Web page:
Do non-Jews have a place in Olam Ha-Ba? Although there are a few statements to
the contrary in the Talmud, the predominant view
of Judaism is that the righteous of all nations
have a share in the Olam Ha-Ba. Statements to the contrary were not based on
the notion that membership in Judaism was required to get into Olam Ha-Ba, but
were grounded in the observation that non-Jews were not righteous people. If
you consider the behavior of the surrounding peoples at the time that the
Talmud was written, you can understand the rabbis' attitudes. By the time of
Rambam, the belief was firmly entrenched that the
righteous of all nations have a share in the Olam Ha-Ba.
Gan Eden and Gehinnom
The place of spiritual reward for the righteous is often referred to in Hebrew
as Gan Eden (GAHN ehy-DEHN) (the Garden of Eden). This is not the same place
where Adam and Eve were; it is a place of spiritual perfection. Specific
descriptions of it vary widely from one source to another. One source says that
the peace that one feels when one experiences
Shabbat properly is merely one-sixtieth of the
pleasure of the afterlife. Other sources compare the bliss of the afterlife to
the joy of sex or the warmth of a sunny day. Ultimately, though, the living can
no more understand the nature of this place than the blind can understand color.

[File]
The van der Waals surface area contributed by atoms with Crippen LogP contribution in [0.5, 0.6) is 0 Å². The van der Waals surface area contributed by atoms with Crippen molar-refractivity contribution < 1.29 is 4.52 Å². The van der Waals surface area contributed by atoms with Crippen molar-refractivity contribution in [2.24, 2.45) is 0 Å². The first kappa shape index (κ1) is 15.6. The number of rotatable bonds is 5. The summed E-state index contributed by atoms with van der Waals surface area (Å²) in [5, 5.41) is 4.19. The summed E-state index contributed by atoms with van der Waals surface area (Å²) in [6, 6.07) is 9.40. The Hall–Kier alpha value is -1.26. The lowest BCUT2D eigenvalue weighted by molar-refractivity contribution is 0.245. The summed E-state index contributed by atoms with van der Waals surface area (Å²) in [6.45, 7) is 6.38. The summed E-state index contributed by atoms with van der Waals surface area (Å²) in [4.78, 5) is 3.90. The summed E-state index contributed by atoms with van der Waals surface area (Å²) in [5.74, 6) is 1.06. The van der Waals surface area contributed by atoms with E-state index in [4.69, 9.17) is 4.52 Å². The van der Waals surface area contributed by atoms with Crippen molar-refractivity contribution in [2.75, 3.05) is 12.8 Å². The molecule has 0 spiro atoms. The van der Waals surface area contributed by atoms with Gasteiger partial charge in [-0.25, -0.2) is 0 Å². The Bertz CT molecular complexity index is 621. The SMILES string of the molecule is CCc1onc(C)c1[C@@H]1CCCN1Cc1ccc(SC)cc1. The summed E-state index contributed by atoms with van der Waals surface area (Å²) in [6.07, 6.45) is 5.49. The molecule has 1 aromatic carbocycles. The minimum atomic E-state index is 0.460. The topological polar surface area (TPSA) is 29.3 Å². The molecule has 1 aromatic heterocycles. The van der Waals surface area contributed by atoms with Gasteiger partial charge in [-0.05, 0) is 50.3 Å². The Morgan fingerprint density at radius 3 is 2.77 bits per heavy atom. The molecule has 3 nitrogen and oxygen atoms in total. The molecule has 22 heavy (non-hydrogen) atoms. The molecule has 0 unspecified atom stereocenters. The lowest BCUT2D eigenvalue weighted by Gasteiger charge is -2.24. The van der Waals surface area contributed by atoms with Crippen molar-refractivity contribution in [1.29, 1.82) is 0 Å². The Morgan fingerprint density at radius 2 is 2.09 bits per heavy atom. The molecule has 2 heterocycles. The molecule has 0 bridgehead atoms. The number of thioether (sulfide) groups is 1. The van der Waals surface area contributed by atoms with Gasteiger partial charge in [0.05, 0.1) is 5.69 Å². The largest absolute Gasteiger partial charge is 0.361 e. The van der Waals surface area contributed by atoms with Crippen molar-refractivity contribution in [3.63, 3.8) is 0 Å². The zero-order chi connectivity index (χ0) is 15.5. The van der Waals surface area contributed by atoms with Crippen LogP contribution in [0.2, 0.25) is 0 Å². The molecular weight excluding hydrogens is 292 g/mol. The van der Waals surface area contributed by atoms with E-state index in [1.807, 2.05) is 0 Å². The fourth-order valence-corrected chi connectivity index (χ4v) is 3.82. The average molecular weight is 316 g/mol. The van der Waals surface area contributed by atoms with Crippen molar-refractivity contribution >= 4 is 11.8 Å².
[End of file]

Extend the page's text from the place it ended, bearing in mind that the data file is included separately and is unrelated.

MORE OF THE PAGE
Only the very righteous go directly to Gan Eden. The average person descends to
a place of punishment and/or purification, generally referred to as Gehinnom
(guh-hee-NOHM) (in Yiddish, Gehenna), but
sometimes as She'ol or by other names. According to one
mystical view, every sin we commit creates an
angel of destruction (a demon), and after we die we are punished by the very
demons that we created. Some views see Gehinnom as one of severe punishment, a
bit like the Christian Hell of fire and brimstone. Other sources merely see it
as a time when we can see the actions of our lives objectively, see the harm
that we have done and the opportunities we missed, and experience remorse for
our actions. The period of time in Gehinnom does not exceed 12 months, and then
ascends to take his place on Olam Ha-Ba.
Only the utterly wicked do not ascend at the end of this period; their souls
are punished for the entire 12 months. Sources differ on what happens at the
end of those 12 months: some say that the wicked soul is utterly destroyed and
ceases to exist while others say that the soul continues to exist in a state of
consciousness of remorse.
This 12-month limit is repeated in many places in the
Talmud, and it is connected to the mourning
cycles and the recitation of Kaddish. See
Life, Death and Mourning.
Adin Steinsaltz's The Thirteen Petalled Rose
is a complete mystical cosmology written by one of the greatest Jewish scholars
alive today. It discusses the various levels of existence, the angels and
demons that are created by our actions, the concept of reincarnation, and many
other subjects of interest.
For an outline of Jewish thought on the afterlife, see Neil Gillman's The Death
of Death : Resurrection and Immortality in Jewish Thought
. Gillman is a Conservative rabbi and a professor of Jewish philosophy at the
Jewish Theological Seminary (a most important school for Conservative rabbis).
For information about the wide variety of Jewish views on what happens after
death, see Simcha Paull Raphael's book, Jewish Views of the Afterlife.
Raphael, a Reconstructionist rabbi, takes a historical approach to
life-after-death theories, exploring the views that predominated in each era of